"Indeed?  Are you not fed sufficiently?" Grey asked blankly.  "I have never heard of people eating watercress."

"It's green, Major."

In his fatigued state, the Major had suspicions that he was being practiced upon.

"What in damnation other color ought a weed to be?" he demanded.

(From VOYAGER by Diana Gabaldon, chapter 9, "The Wanderer". Copyright© 1994 by Diana Gabaldon. All rights reserved.)
According to this site,
Watercress’s Latin name, Nasturtium officinale, means “nose twister”--an appropriate description considering its pungent, peppery taste.
Here's an article about the health benefits of eating watercress.

3) Here's an example of a set of RAF dog tags from 1941, like the ones Jerry MacKenzie would have worn. Click on the photo to enlarge it.  Photo credit: Wendy on Flickr.
They kept coming, slowly, spreading out to surround him. He hadn't liked the looks of them to start with, and was liking them less by the second. Hungry, they looked, with a speculative glitter in their eyes.

One of them said something to him, a question of some kind, but the Northumbrian accent was too thick for him to catch more than a word. ‘Who’ was the word, and he hastily pulled his dog tags from the neck of his blouson, waving the red and green disks at them. One of the men smiled, but not in a nice way.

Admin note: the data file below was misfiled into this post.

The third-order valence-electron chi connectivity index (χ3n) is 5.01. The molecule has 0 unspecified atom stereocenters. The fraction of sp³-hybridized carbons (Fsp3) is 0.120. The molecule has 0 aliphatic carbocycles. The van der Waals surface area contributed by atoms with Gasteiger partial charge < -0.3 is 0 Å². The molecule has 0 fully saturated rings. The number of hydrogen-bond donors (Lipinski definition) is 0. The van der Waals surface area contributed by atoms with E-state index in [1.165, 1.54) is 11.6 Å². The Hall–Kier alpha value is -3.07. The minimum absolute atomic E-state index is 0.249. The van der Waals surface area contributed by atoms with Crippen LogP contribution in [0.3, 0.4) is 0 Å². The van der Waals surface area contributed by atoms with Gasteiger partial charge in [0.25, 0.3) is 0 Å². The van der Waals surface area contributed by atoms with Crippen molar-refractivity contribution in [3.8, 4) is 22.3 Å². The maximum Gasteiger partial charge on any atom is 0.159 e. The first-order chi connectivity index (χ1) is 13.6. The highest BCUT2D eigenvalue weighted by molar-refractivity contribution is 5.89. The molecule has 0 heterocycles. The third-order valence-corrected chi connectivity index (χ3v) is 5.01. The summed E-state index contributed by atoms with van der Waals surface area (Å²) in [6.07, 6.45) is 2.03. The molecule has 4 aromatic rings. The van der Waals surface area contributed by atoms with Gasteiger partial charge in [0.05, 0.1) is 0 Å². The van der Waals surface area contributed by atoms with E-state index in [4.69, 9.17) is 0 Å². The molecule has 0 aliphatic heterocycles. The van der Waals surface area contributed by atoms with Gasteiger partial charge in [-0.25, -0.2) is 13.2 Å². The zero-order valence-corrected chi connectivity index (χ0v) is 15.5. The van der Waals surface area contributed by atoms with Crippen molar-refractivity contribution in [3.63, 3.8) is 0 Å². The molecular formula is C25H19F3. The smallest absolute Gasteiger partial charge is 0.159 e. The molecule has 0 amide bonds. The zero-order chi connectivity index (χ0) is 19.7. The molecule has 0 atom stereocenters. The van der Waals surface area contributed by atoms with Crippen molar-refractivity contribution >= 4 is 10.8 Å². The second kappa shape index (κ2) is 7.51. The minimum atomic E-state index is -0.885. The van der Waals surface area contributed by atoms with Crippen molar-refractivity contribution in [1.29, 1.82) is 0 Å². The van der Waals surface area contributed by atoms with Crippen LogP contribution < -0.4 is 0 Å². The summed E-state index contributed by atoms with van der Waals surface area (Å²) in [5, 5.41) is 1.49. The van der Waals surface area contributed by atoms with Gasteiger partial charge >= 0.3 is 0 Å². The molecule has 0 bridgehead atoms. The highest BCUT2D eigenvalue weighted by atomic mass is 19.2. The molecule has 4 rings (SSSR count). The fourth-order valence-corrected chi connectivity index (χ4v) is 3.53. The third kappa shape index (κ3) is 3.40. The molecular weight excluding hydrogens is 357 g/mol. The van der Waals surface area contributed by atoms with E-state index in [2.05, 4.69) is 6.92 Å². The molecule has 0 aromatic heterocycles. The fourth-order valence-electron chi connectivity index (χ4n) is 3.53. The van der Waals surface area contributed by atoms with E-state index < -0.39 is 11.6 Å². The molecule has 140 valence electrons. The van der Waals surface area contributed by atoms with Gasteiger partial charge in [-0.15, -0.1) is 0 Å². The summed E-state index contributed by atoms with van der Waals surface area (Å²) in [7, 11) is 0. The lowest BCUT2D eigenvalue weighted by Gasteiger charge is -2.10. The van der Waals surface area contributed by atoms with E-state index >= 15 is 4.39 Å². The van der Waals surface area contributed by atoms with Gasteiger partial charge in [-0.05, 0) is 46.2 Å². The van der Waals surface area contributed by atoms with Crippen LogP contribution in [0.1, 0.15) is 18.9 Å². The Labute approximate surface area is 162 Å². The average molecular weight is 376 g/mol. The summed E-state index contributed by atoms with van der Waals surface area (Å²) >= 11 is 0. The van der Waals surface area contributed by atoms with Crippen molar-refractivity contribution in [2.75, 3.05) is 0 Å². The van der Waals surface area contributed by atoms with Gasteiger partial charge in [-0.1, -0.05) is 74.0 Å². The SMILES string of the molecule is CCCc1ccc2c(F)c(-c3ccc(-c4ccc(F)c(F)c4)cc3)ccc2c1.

(From "A Leaf on the Wind of All Hallows" by Diana Gabaldon. Copyright© 2010 by Diana Gabaldon. All rights reserved.)

The photo above comes from a site that supplies replica dog tags for re-enactors and collectors of WWII memorabilia.  I'm including it here because it gives a better idea of the original colors used for the dog tags.  Each tag had the serviceman's name, serial number, branch of service (for example, RAF for Royal Air Force), and religion (CE for Church of England, RC for Roman Catholic, etc.) stamped on it.

4) The word "puce" means "flea" in French, and the color really was named after the insect, as Jamie explained in THE SCOTTISH PRISONER.
Tom had unwrapped a suit of an odd purplish brown and was stroking the pile.

“Would you look at this, sir?” Tom said, so pleased with the garments that he momentarily overcame his nervousness of Fraser. “I’ve never seen such a color in me life--but it’ll suit you prime!”

To Grey’s surprise, Fraser smiled back, almost shyly.

“I’ve seen it before,” he said, and put out a hand to stroke the fabric. “In France. Couleur puce, it was called. The Duc d’Orleans had a suit made of it, and verra proud of it he was, too."

(From THE SCOTTISH PRISONER by Diana Gabaldon, chapter 12, "The Belly of a Flea". Copyright© 2011 by Diana Gabaldon. All rights reserved.)
By the time of Marie Antoinette, some fifteen years after the events of THE SCOTTISH PRISONER, puce was all the rage among the Parisian nobility, according to this site:
As Baronne D’Oberkirch....wrote in her Memoires“ ...every lady at court wore a puce-colored gown, old puce, young puce, ventre de puce [flea's belly], dos de puce [flea's back], etc.  [And] as the new color did not soil easily, and was therefore less expensive than lighter tints, the fashion of puce gowns was adopted by the [Parisian] bourgeoisie.”

5) The photo above shows a seal box from 1752, engraved with the emblem of the University of Glasgow.  Click on the photo for a bigger view.  (Photo credit: The Hunterian Museum and Art Gallery.)